Expanding Access to Finance for Nepali Farmers
In Nepal, access to financial services is key to building farmers’ resilience. Yet, due to a host of barriers — banking fees, distance from banks, low literacy levels and cultural barriers that make farmers hesitant to approach formal banks — only 45% of Nepalis use formal banks. Instead, much of Nepal’s mostly rural population either stores cash at home or takes credit from the informal sector where interest rates can soar as high as 48%.
Commercial banks are committed to reaching the underserved and providing agriculture-specific loans, but they lack the appropriate networks and technical knowledge needed to do so. Further, the operational costs to open full-time bank branches to directly reach these segments of the population are far too high. One solution is branchless banking (BLB), which brings financial services to hard-to-reach customers through mobile agents who operate from existing businesses. Yet, despite some success, BLB has struggled to reach farmers and the agriculture sector.
In response, the USAID/Nepal Feed the Future Knowledge-Based Integrated Sustainable Agriculture in Nepal (KISAN) II project stepped in to help banks fill this gap. Through a no-cost partnership with Nepal's Laxmi Bank, KISAN II is helping the bank expand BLB to directly serve farming communities through the project’s extensive network of almost 60 agricultural supply stores — known as agrovets — over 25 districts. Agrovets bring an existing customer base of farmers, as well as the necessary expertise to oversee agricultural loans.
"Agrovets are friends to farmers, and their outlets serve as a common meeting point for hundreds of farmers," said Laxmi Bank representative Bidha Sharma.
Together, KISAN II and Laxmi Bank identified agrovets to serve as BLB agents. Nepal’s central bank reviewed and approved agents to ensure adherence to national banking standards. Selected agents are given a digital tablet, plus training on how to handle the devices, and provide secure digital financial services such as deposits, withdrawals, loan processing and loan repayment. Once operational, farmers can easily approach their preferred agrovet to enroll in financial services that can help expand and sustain their farming livelihoods. The collaboration boosts the agrovet’s sales and customer base, while enabling banks to better meet underserved and agriculture targets, benefiting each party.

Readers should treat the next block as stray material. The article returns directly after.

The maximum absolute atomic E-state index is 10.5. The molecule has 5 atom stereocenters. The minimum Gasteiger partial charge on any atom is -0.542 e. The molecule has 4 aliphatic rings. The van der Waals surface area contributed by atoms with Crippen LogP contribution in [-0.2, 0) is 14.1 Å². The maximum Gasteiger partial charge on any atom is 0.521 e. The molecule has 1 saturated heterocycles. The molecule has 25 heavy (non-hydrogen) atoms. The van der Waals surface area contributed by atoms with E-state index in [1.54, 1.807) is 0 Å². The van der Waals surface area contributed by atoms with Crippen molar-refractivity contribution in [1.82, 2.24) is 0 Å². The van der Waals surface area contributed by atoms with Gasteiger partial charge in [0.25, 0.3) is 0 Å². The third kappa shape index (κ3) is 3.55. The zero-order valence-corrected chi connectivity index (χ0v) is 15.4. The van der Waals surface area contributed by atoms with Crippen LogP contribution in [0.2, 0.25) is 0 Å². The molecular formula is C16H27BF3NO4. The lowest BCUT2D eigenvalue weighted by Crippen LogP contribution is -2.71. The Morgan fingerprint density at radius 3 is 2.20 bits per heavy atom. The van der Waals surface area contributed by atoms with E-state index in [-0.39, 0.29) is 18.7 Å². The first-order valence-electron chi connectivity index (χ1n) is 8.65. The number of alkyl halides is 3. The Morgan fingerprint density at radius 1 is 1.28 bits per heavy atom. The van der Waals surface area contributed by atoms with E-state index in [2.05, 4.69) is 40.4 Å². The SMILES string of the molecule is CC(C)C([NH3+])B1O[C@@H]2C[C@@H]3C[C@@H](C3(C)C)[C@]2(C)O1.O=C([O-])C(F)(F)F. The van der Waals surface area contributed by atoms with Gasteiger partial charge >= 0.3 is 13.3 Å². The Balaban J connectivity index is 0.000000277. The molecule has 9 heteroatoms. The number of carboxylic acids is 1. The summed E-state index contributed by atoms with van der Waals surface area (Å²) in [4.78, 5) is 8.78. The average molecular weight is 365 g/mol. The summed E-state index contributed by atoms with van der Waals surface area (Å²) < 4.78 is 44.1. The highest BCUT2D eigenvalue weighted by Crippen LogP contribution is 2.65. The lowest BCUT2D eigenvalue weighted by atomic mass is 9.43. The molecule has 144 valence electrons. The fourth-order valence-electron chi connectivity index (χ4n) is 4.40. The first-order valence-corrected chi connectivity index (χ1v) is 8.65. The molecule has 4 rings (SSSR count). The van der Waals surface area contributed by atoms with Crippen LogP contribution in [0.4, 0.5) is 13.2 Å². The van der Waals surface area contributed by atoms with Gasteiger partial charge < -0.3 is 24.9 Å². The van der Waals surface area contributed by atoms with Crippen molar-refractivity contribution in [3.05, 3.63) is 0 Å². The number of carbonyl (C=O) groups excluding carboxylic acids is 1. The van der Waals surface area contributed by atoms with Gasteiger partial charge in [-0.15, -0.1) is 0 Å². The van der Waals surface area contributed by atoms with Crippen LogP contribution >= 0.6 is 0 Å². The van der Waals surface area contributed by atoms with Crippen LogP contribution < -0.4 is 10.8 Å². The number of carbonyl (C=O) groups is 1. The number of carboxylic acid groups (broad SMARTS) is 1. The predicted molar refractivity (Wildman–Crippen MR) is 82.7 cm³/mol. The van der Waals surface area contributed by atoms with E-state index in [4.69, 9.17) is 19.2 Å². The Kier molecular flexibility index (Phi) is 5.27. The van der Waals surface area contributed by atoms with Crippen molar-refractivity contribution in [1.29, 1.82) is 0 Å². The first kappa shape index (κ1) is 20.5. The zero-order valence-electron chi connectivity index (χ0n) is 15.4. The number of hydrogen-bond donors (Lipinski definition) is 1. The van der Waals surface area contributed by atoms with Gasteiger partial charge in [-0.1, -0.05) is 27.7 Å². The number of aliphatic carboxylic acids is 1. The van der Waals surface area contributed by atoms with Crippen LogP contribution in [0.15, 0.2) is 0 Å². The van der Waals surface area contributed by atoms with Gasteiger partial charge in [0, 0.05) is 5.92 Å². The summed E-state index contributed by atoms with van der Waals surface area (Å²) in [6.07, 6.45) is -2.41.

Mira D.C. Chhetri, a BLB agent for Laxmi Bank, said their transactions have increased by 75% compared to the previous fiscal year. "People now have access to interest-subsidized loans," Chhetri said. "Farmers are happy."
Through BLB, banks meet their targets to reach poor and rural populations and to disburse agriculture loans, while agrovet agents enjoy financial incentives and business growth. Meanwhile, farmers gain access to formal financial services to expand and sustain their production. Particularly grateful was Jaya Kumari Dangi, who said, "I was not aware of agriculture loans at a low interest rate. Janata Agrovet informed us about such loans through branchless banking and facilitated the process for us. We received a 2,000,000 NPR ($16,000) loan from Laxmi Bank at an interest rate of 3.45%. My husband and I now plan to establish a goat farm."
Each of the parties has an incentive to engage and benefit from the promotion and continuation of BLB. Ongoing support to BLB agents helps them adapt and respond to unexpected constraints — and there is no greater example of a constraint than the current COVID-19 crisis and nationwide lockdown, which severely limited access to agri-inputs, support and financial services for farmers. Despite the challenges, BLB agents have managed to keep their doors open and handle increased demand for their services, while ensuring adequate safety precautions.
During a challenging time, collaborations such as BLB are showing that progress can still be achieved in advancing development goals.